Achieving Balance and Harmony

DOG CARE

Avoiding a dog attack

Dear Cesar,

I have a question regarding a face-to-face encounter with a dog you don't know, whether it be in a friend's or acquaintance's house or on a street, what is the best move to avoid an attack?

Sincerely,

Greg Matthews


Dear Greg,

This is the hardest lesson for me to teach anybody, but it's an important one for people to learn.

The first thing I try to remember if a strange dog is acting aggressively toward me is to not take it personally. I don't feed any fear in me, or anxiety; I get very calm. Believe it or not, what will be instrumental in blocking the animal from attacking you is for you to be calm and unafraid. An aggressive dog wants you under stress before it attacks. If you are calm and in control of yourself, it slows them down and throws them off.

Once I have asserted myself, I claim my own space. Often, I use a walking stick, an umbrella, or anything I happen to be carrying and place it out in front of me, so I make myself appear bigger and feel more in command of my space. What I am saying with my body language is, I don't want the dog's space; I don't want that tree over there, I just want this space that I am standing in. Again, I am maintaining a very calm and assertive state. That energy creates a barrier that automatically demands his respect. I'm letting him know that I'm not afraid of him.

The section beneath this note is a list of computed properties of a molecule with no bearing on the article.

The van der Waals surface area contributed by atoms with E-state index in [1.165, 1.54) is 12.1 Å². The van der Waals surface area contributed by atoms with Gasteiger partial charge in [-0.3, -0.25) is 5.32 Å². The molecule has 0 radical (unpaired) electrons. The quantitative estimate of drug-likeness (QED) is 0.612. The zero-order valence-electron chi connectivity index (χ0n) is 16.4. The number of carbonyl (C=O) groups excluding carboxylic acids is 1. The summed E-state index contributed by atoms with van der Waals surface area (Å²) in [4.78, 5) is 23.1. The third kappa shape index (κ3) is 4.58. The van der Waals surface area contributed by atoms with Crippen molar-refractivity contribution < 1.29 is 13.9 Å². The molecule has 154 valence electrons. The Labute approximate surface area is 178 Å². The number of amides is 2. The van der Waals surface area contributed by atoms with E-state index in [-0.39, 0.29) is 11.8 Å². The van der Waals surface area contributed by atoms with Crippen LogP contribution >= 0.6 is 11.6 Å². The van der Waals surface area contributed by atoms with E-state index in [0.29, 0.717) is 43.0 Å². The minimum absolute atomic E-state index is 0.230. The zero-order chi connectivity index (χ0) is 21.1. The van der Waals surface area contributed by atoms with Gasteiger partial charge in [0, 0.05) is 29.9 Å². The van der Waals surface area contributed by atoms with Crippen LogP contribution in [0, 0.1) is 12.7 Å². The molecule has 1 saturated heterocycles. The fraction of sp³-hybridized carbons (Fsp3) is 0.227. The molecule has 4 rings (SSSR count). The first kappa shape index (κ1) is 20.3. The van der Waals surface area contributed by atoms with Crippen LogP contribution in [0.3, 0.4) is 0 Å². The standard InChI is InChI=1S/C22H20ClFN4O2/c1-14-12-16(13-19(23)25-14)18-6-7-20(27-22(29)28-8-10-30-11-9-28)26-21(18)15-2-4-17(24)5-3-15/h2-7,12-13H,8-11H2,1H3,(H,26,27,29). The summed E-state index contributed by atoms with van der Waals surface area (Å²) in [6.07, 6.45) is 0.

As you can see, this is a hard concept to teach. It's best to be with someone who can do it to understand what it looks like and what it feels like. Most people can't imagine that, in many situations, you can stop an aggressive dog by not moving and not being afraid, but I do it all the time with a whole pack of dogs. It can be taught to children more easily than it can be taught to adults, because when taught young, it becomes something ingrained in us. Once a person is an adult, the difficulty isn't in training them – it's in the process of un-training them.

I hope this helps a bit! Just keep in mind these four important words:

Stay calm and assertive,

Cesar Millan
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